Women in Aviation: Brigadier-General Lise Bourgon

News Article / May 17, 2017

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In the weeks leading from International Women’s day on March 8 until the Canadian Women in Aviatin Conference in June, we will feature weekly interviews with female leaders in the Royal Canadian Air Force.

Hometown: Gatineau, Québec

Occupation: Pilot

Current Position: Director General Operation of Strategic Joint Staff (SJS)

What drew you to join the RCAF?

I joined the RCAF to get a free education! My goal was simply to get a degree from Le College Militaire Royal St-Jean, serve my obligatory service and re-join the civilian sector!

Luckily for me, I fell in love with flying and almost 30 years later I am still loving going to work every day. I have had the chance to have an extremely interesting career, from a maritime helicopter pilot landing on Her Majesty`s Canadian ship to commanding joint Task Force – Iraq, Operation Impact.  

Every new position brought new interesting challenges, always pushing me to learn and excel.

What have been some of the highlights of your career with the RCAF?

There have been many highlights in my career. I am extremely proud of my five deployments with the Royal Canadian Navy: I served with HMCS Preserver, Ville de Quebec, Toronto and Montreal.

I also deployed on numerous missions including Operation Sharp Guard in the Adriatic Sea, Op Active Endeavour in the Eastern Mediterranean, Op Sharp Guard in the former Yugoslavia, Op Determination in the Arabian Gulf and Op Impact in Iraq.

Additionally, I was appointed as the 12 Wing Commander, responsible for Canada`s naval helicopter capability, and it was a dream come true — especially after having spent the majority of my career in Shearwater. Leading the men and women of 12 Wing was an honour and I will always be grateful to the RCAF leadership for the opportunity.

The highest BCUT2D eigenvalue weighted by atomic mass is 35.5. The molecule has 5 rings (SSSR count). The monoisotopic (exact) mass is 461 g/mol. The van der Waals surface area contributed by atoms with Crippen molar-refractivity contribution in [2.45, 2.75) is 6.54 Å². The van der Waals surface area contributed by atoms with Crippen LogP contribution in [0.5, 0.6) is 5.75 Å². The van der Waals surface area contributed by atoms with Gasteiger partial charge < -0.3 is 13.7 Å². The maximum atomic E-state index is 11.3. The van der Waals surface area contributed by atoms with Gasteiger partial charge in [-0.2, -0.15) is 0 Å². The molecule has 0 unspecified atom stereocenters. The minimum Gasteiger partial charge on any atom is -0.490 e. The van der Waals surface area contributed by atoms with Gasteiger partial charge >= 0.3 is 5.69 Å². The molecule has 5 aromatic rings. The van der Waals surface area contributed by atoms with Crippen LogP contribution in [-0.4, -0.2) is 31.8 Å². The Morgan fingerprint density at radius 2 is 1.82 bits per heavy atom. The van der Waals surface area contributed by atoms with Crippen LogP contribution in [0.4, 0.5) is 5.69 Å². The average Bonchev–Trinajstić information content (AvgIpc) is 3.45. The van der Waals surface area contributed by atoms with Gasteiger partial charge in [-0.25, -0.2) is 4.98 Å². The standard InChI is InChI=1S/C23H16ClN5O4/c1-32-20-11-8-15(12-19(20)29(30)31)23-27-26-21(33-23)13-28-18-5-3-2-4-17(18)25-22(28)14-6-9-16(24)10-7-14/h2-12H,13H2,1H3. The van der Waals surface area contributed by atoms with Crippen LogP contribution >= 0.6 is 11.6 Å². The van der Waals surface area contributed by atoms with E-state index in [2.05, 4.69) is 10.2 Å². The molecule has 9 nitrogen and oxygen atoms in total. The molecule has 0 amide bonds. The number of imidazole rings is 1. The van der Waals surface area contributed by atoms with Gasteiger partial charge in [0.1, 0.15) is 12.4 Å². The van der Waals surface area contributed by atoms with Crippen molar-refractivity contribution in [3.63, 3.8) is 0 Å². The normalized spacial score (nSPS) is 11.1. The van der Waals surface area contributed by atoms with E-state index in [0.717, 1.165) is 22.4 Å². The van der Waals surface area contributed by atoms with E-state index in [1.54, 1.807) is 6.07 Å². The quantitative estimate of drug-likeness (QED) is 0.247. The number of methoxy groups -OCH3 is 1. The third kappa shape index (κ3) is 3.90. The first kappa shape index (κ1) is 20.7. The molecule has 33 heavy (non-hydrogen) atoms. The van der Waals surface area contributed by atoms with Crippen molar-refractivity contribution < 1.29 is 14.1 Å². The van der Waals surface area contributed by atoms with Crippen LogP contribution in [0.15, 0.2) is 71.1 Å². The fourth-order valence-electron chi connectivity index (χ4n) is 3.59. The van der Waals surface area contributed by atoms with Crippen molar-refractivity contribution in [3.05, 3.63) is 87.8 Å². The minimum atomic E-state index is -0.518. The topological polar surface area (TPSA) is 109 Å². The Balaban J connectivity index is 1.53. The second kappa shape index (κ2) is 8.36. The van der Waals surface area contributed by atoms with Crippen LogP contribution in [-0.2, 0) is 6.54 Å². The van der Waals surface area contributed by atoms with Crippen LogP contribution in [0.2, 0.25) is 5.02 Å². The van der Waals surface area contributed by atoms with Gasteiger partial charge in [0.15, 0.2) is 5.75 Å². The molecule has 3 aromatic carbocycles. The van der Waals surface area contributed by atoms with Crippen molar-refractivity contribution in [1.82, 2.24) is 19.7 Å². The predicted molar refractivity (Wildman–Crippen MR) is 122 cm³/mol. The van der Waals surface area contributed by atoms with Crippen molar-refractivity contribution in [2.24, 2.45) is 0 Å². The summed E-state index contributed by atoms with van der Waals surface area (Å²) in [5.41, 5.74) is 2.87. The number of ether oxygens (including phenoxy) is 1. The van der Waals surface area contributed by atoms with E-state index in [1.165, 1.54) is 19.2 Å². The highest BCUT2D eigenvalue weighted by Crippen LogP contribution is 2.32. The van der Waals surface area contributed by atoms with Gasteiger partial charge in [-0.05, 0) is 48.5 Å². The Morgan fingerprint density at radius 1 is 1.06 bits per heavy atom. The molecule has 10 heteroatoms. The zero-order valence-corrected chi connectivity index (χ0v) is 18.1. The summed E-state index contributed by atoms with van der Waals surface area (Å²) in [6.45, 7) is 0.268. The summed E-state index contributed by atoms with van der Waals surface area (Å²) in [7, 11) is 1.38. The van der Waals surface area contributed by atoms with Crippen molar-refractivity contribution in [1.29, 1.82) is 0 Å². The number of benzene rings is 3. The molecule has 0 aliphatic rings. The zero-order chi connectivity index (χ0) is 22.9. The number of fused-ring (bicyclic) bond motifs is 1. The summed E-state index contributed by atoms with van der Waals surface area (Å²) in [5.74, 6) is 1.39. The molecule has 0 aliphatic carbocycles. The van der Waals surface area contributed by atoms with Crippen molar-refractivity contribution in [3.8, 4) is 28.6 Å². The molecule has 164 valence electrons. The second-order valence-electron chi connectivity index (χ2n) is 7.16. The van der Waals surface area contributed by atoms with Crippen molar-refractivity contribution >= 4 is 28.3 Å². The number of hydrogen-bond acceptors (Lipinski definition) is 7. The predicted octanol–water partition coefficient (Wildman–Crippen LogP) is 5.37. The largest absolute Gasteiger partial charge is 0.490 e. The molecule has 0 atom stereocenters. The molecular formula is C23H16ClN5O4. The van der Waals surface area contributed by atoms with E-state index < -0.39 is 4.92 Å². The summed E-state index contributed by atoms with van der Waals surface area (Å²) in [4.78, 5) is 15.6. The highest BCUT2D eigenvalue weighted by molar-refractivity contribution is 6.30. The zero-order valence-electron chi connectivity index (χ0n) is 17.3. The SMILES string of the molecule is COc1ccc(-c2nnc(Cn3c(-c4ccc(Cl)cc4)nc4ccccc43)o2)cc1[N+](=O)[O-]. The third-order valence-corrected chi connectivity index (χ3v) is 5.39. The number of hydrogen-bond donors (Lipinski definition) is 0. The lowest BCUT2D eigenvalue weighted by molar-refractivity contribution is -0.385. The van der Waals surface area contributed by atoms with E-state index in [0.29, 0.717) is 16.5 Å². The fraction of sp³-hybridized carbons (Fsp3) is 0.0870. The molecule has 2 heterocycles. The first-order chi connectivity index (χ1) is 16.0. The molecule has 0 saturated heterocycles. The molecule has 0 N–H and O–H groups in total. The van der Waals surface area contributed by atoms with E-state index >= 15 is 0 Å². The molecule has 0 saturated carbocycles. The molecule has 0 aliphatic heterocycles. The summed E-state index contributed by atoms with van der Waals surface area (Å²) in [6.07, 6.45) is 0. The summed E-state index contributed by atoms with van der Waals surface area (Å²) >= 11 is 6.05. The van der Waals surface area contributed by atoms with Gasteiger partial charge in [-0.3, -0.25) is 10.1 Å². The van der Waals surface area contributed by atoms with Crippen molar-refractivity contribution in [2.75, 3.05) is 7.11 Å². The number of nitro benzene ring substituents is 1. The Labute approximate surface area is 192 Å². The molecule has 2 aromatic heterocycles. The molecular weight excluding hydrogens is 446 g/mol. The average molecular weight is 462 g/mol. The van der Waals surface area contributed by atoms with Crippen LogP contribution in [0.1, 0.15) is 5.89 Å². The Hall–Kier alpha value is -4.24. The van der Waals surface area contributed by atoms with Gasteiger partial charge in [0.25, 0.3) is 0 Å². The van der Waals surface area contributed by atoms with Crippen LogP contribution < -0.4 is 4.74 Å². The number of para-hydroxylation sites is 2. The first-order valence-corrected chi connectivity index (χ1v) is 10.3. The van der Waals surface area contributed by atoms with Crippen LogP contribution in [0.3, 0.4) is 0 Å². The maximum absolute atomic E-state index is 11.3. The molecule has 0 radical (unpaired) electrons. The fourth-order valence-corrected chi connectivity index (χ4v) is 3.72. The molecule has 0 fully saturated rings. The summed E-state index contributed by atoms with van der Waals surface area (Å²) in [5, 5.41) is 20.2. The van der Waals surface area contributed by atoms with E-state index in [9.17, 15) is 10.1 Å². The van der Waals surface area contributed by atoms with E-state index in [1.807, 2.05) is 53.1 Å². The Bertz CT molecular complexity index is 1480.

What have been some of the challenges of your career with the RCAF?

The biggest challenge is reconciling an exciting career with being a wife and the mother of two children. It is difficult to juggle work and family responsibilities while maintaining some personal time.

Additionally, the demand of moving every two or three years are hard, especially on the children who have to adjust to a new environment and develop new network of friends. I am extremely grateful for the family support, I could not be where I am today without the support of my husband and my two kids. They are the best!

If you could provide advice to young women who are thinking about joining the RCAF, what would it be?

I would simply suggest that they give it a try. They have nothing to lose but so much to gain! I had no intention of staying for a career, but I quickly realized that the CAF was the best place for me. Offering me opportunities and challenges that I could have not found anywhere else.

If you could provide advice to senior leadership on recruitment, training and retention of women in the RCAF, what would it be?

I think that we need to do a better job at displaying the success of CAF women. Great leaders like Major-General Whitecross or General Carignan need to be recognized and displayed. They are role models who have succeeded while living a normal life.

We need to show Canadian society, but mostly women, that success means also having a family life.

We also need to develop human resource policies and initiatives that are more flexible and adaptable to work-life balance. With the new workforce, this will be paramount for the CAF to remain an employer of choice in the future.

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